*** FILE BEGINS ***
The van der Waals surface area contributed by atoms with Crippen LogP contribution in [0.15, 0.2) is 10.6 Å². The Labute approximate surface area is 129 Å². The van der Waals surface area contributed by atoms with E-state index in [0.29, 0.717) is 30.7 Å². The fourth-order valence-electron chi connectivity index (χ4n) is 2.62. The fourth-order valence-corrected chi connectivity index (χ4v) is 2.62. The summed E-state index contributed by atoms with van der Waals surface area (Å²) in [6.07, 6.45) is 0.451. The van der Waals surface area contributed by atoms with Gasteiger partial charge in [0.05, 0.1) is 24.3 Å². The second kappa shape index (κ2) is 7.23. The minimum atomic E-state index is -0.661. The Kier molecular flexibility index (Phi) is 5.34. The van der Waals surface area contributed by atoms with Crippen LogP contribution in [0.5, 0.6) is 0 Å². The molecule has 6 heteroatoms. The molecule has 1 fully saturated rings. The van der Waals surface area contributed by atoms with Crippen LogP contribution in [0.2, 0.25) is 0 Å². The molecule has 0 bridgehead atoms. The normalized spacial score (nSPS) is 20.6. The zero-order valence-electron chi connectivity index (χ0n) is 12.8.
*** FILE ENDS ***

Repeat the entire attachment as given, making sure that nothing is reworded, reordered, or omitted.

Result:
The van der Waals surface area contributed by atoms with Crippen LogP contribution in [0.15, 0.2) is 10.6 Å². The Labute approximate surface area is 129 Å². The van der Waals surface area contributed by atoms with E-state index in [0.29, 0.717) is 30.7 Å². The fourth-order valence-electron chi connectivity index (χ4n) is 2.62. The fourth-order valence-corrected chi connectivity index (χ4v) is 2.62. The summed E-state index contributed by atoms with van der Waals surface area (Å²) in [6.07, 6.45) is 0.451. The van der Waals surface area contributed by atoms with Gasteiger partial charge in [0.05, 0.1) is 24.3 Å². The second kappa shape index (κ2) is 7.23. The minimum atomic E-state index is -0.661. The Kier molecular flexibility index (Phi) is 5.34. The van der Waals surface area contributed by atoms with Crippen LogP contribution in [0.5, 0.6) is 0 Å². The molecule has 6 heteroatoms. The molecule has 1 fully saturated rings. The van der Waals surface area contributed by atoms with Crippen LogP contribution in [0.2, 0.25) is 0 Å². The molecule has 0 bridgehead atoms. The normalized spacial score (nSPS) is 20.6. The zero-order valence-electron chi connectivity index (χ0n) is 12.8.